Leonard Deutchman ()
Attorneys for whom I consult will often ask me what the best way is to learn how to request e-discovery. I usually joke, “Other than taking one of my CLEs?” and then tell them that the best way to learn what to ask for in e-discovery is to have to produce it.
When you have to take ownership of the process—(1) understand the legal issues involved; (2) identify all people with any involvement in the matter; (3) identify all of the locations (hard drive on their computers, email and file servers, external media, Web-based email, cloud repositories) where these people stored potentially responsive files; (4) make sure that all of the electronically stored information in all of these sources has been collected, processed and reviewed (file-by-file, searching first using keywords and date delimitations, technology-assisted review); (5) produce all responsive, nonprivileged files—you learn what to ask for from opposing counsel, how best to ask and how you will know whether you are getting everything you’ve requested.
Some recent cases, in which defendants have prevailed in spoliation motions made against plaintiffs, illustrate my point. At CLEs and in articles such as this, we talk of the “requesting” and “producing” parties, but those terms are often used to describe “plaintiff” and “defendant” neutrally since, typically, plaintiffs request discovery and defendants produce it.
It is both interesting and unsurprising that the spoliation motion, usually the weapon (used or threatened to be used) of the plaintiffs bar, has been turned against it by the litigation defense bar as the latter, now long-schooled in defending against spoliation motions, has grown to appreciate their value and learn how to make them effectively.
Recent Case Law
Spoliation motions by the defense are not new. In Pension Committee v. Banc of America Securities, 685 F.Supp. 2d. 456 (S.D.N.Y. 2010), U.S. District Judge Shira Scheindlin of the Southern District of New York, of Zubulake fame, sanctioned the plaintiffs for not issuing a timely, written litigation hold. It appears, however, that they are becoming more frequent.
In Procaps v. Patheon, No. 12-24356-Civ-Goodman (S.D. Fla., Feb. 28, 2014), the plaintiff claimed more than $350 million in damages for antitrust violations. Although the claim was filed in December 2012, the plaintiff did not implement a formal litigation hold until the court ordered it to do so in February of this year, did not meet with its IT team and other executives to determine what the sources of responsive ESI were and where they were located, and did not retain an e-discovery consultant to help implement a litigation hold or search for relevant ESI and documents. Some personnel apparently self-collected what they deemed to be responsive files.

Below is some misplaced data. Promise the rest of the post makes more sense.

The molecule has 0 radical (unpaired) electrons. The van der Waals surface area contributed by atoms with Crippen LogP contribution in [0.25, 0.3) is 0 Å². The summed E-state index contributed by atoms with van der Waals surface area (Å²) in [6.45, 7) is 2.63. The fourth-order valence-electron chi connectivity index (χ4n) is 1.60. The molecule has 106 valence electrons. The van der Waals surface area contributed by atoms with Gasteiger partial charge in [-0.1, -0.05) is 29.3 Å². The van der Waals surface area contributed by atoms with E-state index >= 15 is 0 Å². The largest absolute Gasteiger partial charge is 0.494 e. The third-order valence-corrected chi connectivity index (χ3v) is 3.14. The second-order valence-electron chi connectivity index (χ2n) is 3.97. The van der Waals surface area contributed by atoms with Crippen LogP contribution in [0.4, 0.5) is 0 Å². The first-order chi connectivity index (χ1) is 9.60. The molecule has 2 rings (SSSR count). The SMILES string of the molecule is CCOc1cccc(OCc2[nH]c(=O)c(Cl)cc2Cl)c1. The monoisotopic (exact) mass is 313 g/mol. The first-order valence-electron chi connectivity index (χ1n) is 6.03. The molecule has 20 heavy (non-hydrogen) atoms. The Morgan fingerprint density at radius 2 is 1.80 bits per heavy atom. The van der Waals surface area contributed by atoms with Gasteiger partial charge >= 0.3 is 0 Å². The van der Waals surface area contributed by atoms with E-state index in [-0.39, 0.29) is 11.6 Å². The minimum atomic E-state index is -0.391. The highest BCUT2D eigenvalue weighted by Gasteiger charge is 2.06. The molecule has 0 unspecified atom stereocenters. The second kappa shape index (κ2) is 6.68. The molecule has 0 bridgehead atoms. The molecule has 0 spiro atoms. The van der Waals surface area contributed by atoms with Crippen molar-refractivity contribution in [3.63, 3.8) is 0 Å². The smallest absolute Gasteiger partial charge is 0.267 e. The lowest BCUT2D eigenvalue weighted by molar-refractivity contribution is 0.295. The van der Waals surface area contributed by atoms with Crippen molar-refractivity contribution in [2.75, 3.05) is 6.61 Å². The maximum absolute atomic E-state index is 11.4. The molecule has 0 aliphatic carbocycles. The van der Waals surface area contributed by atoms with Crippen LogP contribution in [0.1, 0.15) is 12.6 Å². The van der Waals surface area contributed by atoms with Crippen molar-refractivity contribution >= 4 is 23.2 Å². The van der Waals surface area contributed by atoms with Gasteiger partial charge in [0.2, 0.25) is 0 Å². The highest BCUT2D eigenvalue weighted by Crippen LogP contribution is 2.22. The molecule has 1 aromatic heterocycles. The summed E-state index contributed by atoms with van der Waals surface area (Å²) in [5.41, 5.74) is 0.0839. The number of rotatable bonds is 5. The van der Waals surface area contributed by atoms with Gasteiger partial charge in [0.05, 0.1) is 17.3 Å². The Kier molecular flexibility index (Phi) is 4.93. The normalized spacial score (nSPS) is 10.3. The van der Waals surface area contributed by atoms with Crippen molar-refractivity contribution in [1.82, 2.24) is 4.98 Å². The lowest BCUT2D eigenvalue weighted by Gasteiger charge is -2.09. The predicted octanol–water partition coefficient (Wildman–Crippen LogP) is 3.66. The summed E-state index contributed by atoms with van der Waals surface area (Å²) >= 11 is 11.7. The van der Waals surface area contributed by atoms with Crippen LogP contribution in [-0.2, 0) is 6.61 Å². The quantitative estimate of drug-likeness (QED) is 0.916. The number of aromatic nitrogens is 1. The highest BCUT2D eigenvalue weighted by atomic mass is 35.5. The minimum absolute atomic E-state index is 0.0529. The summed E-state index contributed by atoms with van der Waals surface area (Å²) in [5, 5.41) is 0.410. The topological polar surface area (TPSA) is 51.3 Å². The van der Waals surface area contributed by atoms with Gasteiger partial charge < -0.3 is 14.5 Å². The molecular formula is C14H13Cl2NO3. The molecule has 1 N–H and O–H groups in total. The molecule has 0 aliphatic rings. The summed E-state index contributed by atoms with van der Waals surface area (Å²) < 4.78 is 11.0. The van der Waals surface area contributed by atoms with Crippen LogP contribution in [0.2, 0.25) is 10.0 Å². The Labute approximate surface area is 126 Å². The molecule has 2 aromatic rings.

The defendant claimed spoliation. In its defense, the plaintiff argued that the defendant had not showed that its failure to issue a litigation hold resulted in the loss of any ESI. The court found for the defendant. It ordered the plaintiff to engage an e-discovery vendor to interview the plaintiff’s head of IT to map the plaintiff’s IT architecture, perform forensic collections of the electronic files of 18 of the plaintiff’s employees, attempt to recover deleted files, and collect all of their paper documents.
The vendor was to collect from all repositories of ESI. As additional custodians were identified, their electronic and paper files, as well, would have to be collected. The plaintiff was then ordered to process the data, search it using terms agreed to by both parties, review it and produce all responsive, nonprivileged files.
The court further ordered the plaintiff to pay the defendant’s attorney fees of $24,115 for litigating the spoliation motion. It further ordered that this payment was to be shared equally by the plaintiff and its counsel. The court reasoned that counsel had failed its client by not overseeing the implementation of a timely litigation hold and not properly supervising its client in locating and collecting ESI and paper documents.
In Hosch v. BAE Systems Information Solutions, No. 1:13-cv-00825-AJT-TCB (E.D. VA Jan. 22, 2014), the defendant moved, before the magistrate, to allow four additional hours for the plaintiff’s deposition, to compel additional depositions and for sanctions. The defendant further moved, on the grounds of numerous discovery violations, for dismissal of the plaintiff’s complaint, with prejudice, as well as for attorney fees and costs, including the cost of forensic examination of the plaintiff’s electronic devices.
In the underlying suit, the plaintiff claimed that the defendant had harassed and then fired him as retaliation for the plaintiff’s having exposed the “defendant’s alleged fraudulent billing practices in violation of the False Claims Act.” The defendant moved for forensic inspection of the plaintiff’s electronic devices, claiming that the “plaintiff admitted that he … deleted and destroyed information relating to his claims.” The court granted the motion. The defendant then filed its sanctions motion, claiming that the plaintiff refused to comply with the court’s order and “intentionally destroyed and deleted evidence.”